If Brigitte Bardot (73) had been fifty years younger, French President Nicolas Sarkozy might have made her France’s First Lady and her nude pictures might have been sold to help charities in Cambodia. Now, instead, the French are taking her to court.
The former French sex symbol stood trial in Paris today for “inciting racial hatred” against Muslims. The public prosecutor demanded that the former filmstar be given a two-month suspended prison sentence and a fine of 15,000 euros.
In December 2006, Bardot wrote a letter to Sarkozy, then France’s Interior minister, to demand that Muslims anaesthesize their animals before slaughtering them. In her letter she said, referring to Muslims, that she is “fed up with being under the thumb of this population which is destroying us, destroying our country and imposing its habits.”
Since 1997 Bardot has already been fined four times for “inciting hatred” against Muslims. Recently she was given a fine of 5,000 euros. Public prosecutor Anne de Fontette told the court today that she was seeking a tough sentence because she is getting “tired of prosecuting Mrs Bardot.” The former star refuses to shut up. The verdict of the Paris court is expected on 3 June.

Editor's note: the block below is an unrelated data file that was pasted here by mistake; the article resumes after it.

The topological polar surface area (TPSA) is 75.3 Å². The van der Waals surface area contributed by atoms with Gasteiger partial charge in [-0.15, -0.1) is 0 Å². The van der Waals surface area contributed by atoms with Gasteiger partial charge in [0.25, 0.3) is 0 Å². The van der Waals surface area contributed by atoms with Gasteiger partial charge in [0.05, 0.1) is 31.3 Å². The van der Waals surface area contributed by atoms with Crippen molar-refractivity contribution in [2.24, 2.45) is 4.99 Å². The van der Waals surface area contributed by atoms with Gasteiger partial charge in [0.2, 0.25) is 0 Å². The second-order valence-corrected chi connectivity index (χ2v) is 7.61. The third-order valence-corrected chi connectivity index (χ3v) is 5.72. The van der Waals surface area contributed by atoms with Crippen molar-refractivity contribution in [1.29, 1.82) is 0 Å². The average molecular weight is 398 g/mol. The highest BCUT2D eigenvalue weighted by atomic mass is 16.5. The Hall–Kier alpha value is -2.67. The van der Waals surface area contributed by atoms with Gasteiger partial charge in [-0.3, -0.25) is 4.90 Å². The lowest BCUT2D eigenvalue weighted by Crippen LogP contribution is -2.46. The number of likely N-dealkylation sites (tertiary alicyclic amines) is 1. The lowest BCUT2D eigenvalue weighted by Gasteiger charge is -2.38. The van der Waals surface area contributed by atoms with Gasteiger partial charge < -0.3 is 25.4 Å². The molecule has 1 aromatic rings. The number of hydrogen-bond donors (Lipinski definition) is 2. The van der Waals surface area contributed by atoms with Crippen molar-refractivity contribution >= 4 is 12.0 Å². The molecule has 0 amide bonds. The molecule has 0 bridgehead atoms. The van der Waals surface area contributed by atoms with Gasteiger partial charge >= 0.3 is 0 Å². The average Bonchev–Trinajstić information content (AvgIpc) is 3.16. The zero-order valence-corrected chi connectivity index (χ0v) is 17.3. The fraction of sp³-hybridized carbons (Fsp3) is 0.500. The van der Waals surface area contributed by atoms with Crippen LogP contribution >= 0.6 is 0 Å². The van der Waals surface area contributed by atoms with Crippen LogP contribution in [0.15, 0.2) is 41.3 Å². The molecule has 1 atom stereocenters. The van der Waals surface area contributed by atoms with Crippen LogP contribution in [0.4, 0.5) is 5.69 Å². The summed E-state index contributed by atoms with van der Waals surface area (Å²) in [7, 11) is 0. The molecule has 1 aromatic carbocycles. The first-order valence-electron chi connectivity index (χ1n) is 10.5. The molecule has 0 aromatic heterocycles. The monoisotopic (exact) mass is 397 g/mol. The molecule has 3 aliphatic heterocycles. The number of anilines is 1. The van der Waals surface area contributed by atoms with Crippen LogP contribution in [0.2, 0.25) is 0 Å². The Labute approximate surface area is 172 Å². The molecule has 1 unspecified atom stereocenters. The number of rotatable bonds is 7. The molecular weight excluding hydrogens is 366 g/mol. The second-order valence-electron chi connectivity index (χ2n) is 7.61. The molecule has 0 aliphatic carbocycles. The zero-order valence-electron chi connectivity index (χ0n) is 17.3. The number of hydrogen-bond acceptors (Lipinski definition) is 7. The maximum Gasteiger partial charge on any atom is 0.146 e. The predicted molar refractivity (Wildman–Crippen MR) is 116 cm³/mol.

In Austria, the authorities are prosecuting the politician Susanne Winter on similar charges of “Islamophobia,” while in Belgium the minister of Justice has asked the European Parliament to lift the immunity of Frank Vanhecke, a member of the European Parliament and a leading member and former president (1996-2008) of the Vlaams Belang party, a secessionist party which aims for the independence of Dutch-speaking Flanders from Belgium. The Belgian authorities want to prosecute Vanhecke for a leaflet his party published in 2005, in which acts of vandalism in the city of Sint-Niklaas were linked to Moroccan youths. As the perpetrators of the vandalism were minors their identity has not been divulged by the authorities and Vanhecke is unable to prove whether or not they are indeed immigrants.
On September 11 last year Mr. Vanhecke was severely beaten up and publicly humiliated by the Belgian police during a demonstration in Brussels to remember the victims of 9/11. If convicted now he could lose his seat in the European Parliament as well as his right to be active in politics.